Last week we reminded readers that unless Beijing manages to contain the coronavirus epidemic, China faces a fate far worse than just reported its first ever 0% (or negative) GDP print in history. For those who missed it, here it is again: back in November, we reported that as part of a stress test conducted by China’s central bank in the first half of 2019, 30 medium- and large-sized banks were tested; In the base-case scenario, assuming GDP growth dropped to 5.3% – nine out of 30 major banks failed and saw their capital adequacy ratio drop to 13.47% from 14.43%. In the worst-case scenario, assuming GDP growth dropped to 4.15%, some 2% below the latest official GDP print, more than half of China’s banks, or 17 out of the 30 major banks failed the test. Needless to say, the implications for a Chinese financial system – whose size is roughly $41 trillion – having over $20 trillion in “problematic” bank assets, would be dire.
Well, with GDP set to print negative if Goldman is right (with risk clearly to the downside as China’s economy remains completely paralyzed)…
… every single Chinese bank is set to fail a “hypothetical” stress test, and the immediate result is an exponential surge in bad debt. The result, as we discussed in detail last week, is that the bad loan ratio at the nation’s 30 biggest banks would soar at least five-fold, and potentially far, far more, flooding the country with trillions in non-performing loans, and unleashing a tsunami of bank defaults.
Of course, regular readers are well aware that China’s banks are already suffering record loan defaults as the economy last year expanded at the slowest pace in three decades while bankruptcies soared. As extensively covered here previously, the slump tore through the nation’s $41 trillion banking system, forcing not only the first bank seizure in two decades as Baoshang Bank was nationalized , but also bailouts at Bank of Jinzhou, China’s Heng Feng Bank, as well as two very troubling bank runs at China’s Henan Yichuan Rural Commercial Bank at the start of the month, and then more recently at Yingkou Coastal Bank.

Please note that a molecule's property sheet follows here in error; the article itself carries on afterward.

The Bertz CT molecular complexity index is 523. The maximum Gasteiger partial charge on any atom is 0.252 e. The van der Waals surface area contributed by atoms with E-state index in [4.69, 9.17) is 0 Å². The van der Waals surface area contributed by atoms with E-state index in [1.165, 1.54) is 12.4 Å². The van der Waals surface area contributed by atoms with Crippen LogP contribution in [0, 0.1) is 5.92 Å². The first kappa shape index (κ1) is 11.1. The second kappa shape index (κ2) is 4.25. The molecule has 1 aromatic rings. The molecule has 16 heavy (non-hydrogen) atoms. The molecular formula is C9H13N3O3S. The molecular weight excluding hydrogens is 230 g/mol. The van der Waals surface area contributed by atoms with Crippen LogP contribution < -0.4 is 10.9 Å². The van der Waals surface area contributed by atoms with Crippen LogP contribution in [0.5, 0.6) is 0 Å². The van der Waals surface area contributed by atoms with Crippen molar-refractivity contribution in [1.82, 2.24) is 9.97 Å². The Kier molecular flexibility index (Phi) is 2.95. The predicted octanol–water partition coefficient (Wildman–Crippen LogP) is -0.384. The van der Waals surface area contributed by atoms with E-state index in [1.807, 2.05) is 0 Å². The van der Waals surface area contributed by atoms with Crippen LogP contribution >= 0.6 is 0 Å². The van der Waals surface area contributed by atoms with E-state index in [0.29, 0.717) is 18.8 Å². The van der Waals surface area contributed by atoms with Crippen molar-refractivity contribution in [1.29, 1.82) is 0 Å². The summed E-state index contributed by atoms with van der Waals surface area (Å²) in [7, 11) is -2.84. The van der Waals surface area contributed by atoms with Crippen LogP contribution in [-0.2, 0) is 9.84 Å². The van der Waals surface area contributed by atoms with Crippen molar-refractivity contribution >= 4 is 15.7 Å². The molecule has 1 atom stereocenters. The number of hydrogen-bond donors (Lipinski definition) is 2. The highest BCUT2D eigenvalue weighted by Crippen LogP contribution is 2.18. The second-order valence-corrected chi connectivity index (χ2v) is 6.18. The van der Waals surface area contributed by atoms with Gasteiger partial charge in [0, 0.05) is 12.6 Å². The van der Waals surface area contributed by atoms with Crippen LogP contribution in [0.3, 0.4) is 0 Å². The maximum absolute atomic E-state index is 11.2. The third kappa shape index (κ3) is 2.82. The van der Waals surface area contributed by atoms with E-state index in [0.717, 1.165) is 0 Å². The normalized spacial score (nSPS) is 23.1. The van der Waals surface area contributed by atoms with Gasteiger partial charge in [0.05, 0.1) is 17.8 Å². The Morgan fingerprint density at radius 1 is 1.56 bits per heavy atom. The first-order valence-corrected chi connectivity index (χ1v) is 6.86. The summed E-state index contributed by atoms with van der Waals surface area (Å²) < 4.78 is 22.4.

All that may be a walk in the park compared to what is coming next.
“The banking industry is taking a big hit,” You Chun, a Shanghai-based analyst at National Institution for Finance & Development told Bloomberg. “The outbreak has already damaged China’s most vibrant small businesses and if it prolongs, many firms will go under and be unable to repay their loans.”
According to a recent Bloomberg report, S&P estimates that a worst-case scenario (one which however saw GDP remain well in positive territory) would cause bad debt to balloon by 5.6 trillion yuan ($800 billion), for an NPL ratio of about 6.3%, adding to the already daunting 2.4 trillion yuan of non-performing loans China’s banks are sitting on (a number which, like the details of the viral epidemic, is largely massaged lower and the real number is far higher according to even conservative skeptics).
S&P also expects that banks with operations concentrated in Hubei province and its capital city of Wuhan, the epicenter and the region worst hit by the virus, will likely see the greatest increase in problem loans. The region had 4.6 trillion yuan of outstanding loans held by 160 local and foreign banks at the end of 2018, with more than half in Wuhan. The five big state banks had 2.6 trillion yuan of exposure in the region, followed by 78 local rural lenders, according to official data.
Meanwhile, exposing the plight of small bushiness, most of which are indebted to China’s banks, a recent nationwide survey showed that about 30% said they expect to see revenue plunge more than 50% this year because of the virus and 85% said they are unable to maintain operations for more than three months with cash currently available. Perhaps they were exaggerating in hopes of garnering enough sympathy from Beijing for a blanket bailout; or perhaps they were just telling the truth.